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Swingaway Sports Products, Inc v. Escalade

April 23, 2012


The opinion of the court was delivered by: Judge Robert W. Gettleman


Plaintiff SwingAway Sports Products, Inc. has sued defendant Escalade, Inc. in a four count complaint alleging patent infringement, reverse palming-off in violation of the Lanham Act, 15 U.S.C. § 1125(a)(1)(A), violations of the Illinois Deceptive Trade Practices Act, and tortious interference with prospective economic advantage. Defendant has moved to transfer venue under 28 U.S.C. § 1404(a) to the Southern District of Indiana. Because the action has no significant connection to the Northern District of Illinois, defendant's motion is granted.


Plaintiff SwingAway makes and sells a highly acclaimed innovative and patented baseball and softball hitting training system. Each of SwingAway's products bears the SWINGAWAY® trademark and all incorporate its patented features, including its ball return dampening feature. It was formed in 2008 and has established itself as a leader in the baseball and softball training aids market, with projected sales in 2012 of greater than $1 million. It is a Georgia corporation with its principal place of business in Marietta, Georgia.

Defendant Escalade*fn2 is an Indiana corporation with its principal place of business in Evansville, Indiana. It is in the business of making and selling sports-related equipment and products for a variety of sports under a number of well known brands, including "Goalrilla." It averages over $100 million in annual revenue.

Plaintiff is the assignee of U.S. Patent No. 5,795,250 (the "`250 Patent") entitled Tethered Ball Practice Device. The '205 Patent covers all of plaintiff's baseball and softball training aids. Plaintiff also owns the federally registered SWINGAWAY® trademark.

On June18, 2011, plaintiff's president John Flading was at a trade show at the college world series in Omaha, Nebraska. He was told by an industry-renowned baseball hitting instructor that a SwingAway hitting and fielding aid was on display at another exhibitor's (defendant's) booth. Flading went to defendant's booth and observed a training system identical in all material respects, including the ball return dampening system covered by the '250 Patent, to a SwingAway device. The product was identified as a "Goalrilla Spring Trainer" but was a SwingAway device with minor cosmetic changes. The key parts were actually physically taken from a SwingAway device. On further inspection, Flading discovered that defendant had simply rubbed off the SWINGAWAY® trademark from the exhibited device.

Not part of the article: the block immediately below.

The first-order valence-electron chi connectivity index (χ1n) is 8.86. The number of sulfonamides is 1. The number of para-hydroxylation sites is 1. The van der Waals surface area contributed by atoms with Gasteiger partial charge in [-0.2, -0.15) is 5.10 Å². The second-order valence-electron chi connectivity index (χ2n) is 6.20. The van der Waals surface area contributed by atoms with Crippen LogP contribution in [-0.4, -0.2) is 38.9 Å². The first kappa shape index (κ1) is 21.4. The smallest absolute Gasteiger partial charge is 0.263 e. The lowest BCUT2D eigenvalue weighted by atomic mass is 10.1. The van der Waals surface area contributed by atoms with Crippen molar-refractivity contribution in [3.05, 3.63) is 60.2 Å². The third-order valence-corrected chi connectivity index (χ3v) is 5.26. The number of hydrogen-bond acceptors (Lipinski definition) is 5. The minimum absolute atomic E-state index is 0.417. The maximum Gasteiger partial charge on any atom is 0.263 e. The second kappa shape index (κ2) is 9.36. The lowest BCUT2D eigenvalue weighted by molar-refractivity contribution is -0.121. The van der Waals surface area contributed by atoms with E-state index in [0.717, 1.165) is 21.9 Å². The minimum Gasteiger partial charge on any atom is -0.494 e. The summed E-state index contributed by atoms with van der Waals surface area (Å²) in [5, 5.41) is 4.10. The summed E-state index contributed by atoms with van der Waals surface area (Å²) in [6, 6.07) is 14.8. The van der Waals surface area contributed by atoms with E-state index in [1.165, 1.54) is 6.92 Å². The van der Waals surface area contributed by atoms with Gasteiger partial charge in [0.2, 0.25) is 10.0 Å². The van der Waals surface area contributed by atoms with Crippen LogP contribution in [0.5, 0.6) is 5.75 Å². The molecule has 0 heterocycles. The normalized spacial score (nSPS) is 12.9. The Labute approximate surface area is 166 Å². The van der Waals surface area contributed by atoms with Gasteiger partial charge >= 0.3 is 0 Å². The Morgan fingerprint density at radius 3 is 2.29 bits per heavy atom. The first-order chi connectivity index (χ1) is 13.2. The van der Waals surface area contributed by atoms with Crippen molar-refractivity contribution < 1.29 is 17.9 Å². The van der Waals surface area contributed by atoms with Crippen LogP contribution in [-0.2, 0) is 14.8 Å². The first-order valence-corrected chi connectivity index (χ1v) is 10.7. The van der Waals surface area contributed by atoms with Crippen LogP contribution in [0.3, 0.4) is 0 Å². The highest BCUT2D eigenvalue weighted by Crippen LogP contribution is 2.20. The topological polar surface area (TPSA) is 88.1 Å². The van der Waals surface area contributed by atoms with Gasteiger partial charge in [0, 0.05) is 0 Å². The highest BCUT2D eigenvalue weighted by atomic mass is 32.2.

Flading told the personnel at defendant's booth that the Goalrilla Spring Trainer incorporated SwingAway parts, and infringed the `250 Patent. Defendant's personnel showed Flading copies of documents reflecting that the `250 Patent had lapsed on September 19, 2010, for failure to pay routine maintenance fees. Defendant took the position that as a result of that lapse, it was free to make, use and sell products that read on the claims of the `250 Patent on the basis of intervening rights under 35 U.S.C. § 41(c)(2).

On that same day Flading contacted plaintiff's patent counsel, who filed a petition with the Patent and Trademark Office ("PTO") advising of counsel's inadvertent error, paying the maintenance fee and requesting immediate reinstatement of the `250 Patent. The PTO reinstated the patent that same day.

Defendant filed an action in the Southern District of Indiana seeking a declaratory judgment of non-infringement. Hearing nothing from plaintiff, defendant assumed that plaintiff had acquiesced with respect to its position that it had intervening rights with respect to the `250 Patent and allowed the 120 day service period to expire. One month later, almost five months after the trade show, plaintiff filed the instant action in this district.


"Change of venue in patent cases, like other civil cases, is governed by 28 U.S.C. § 1404(a)." In re TS Tech USA, Corp., 551 F.3d 1315, 1319 (Fed. Cir. 2008). That section provides "for the convenience of parties and witnesses, in the interest of justice, a district court may transfer any civil action to any other district or division where it might have been brought or to any district or division to which all parties have consented." 28 U.S.C. § 1404(a). The court may transfer venue when "(1) venue is proper in this district; (2) venue and jurisdiction is proper in the transferee district; (3) the transferee district is more convenient for both parties and witnesses; and (4) transfer would serve the interests of justice." Spread Spectrum Screening, LLC v. Eastman Kodak Co., 2010 WL 3516106 at *3 (N.D. Ill. 2010) (citing Jaramillo v. DineEquity, Inc., 664 F. Supp.2d 908, 913 (N.D. Ill. 2009)). In the instant case, only the third and fourth elements are in dispute.

To determine whether one venue is more convenient than another, courts in this district generally evaluate five factors: (1) the plaintiff's choice of forum; (2) the situs of material events; (3) the relative ease of access to sources of proof; (4) the convenience of the parties; and (5) the convenience of the witnesses. Spread Spectrum, 2010 WL 3516106 at *3 (citing Amoco Oil Co. v. Mobile Oil Corp., 90 F. Supp.2d 958, 960 (N.D. Ill. 2000).

Generally, the plaintiff's choice of forum is given great weight when the chosen forum is the plaintiff's home forum. Spread Spectrum, 2010 WL 3516106 at *3. When the plaintiff's forum is not its home forum and the chosen forum lacks significant contacts with the cause of action, the plaintiff's ...

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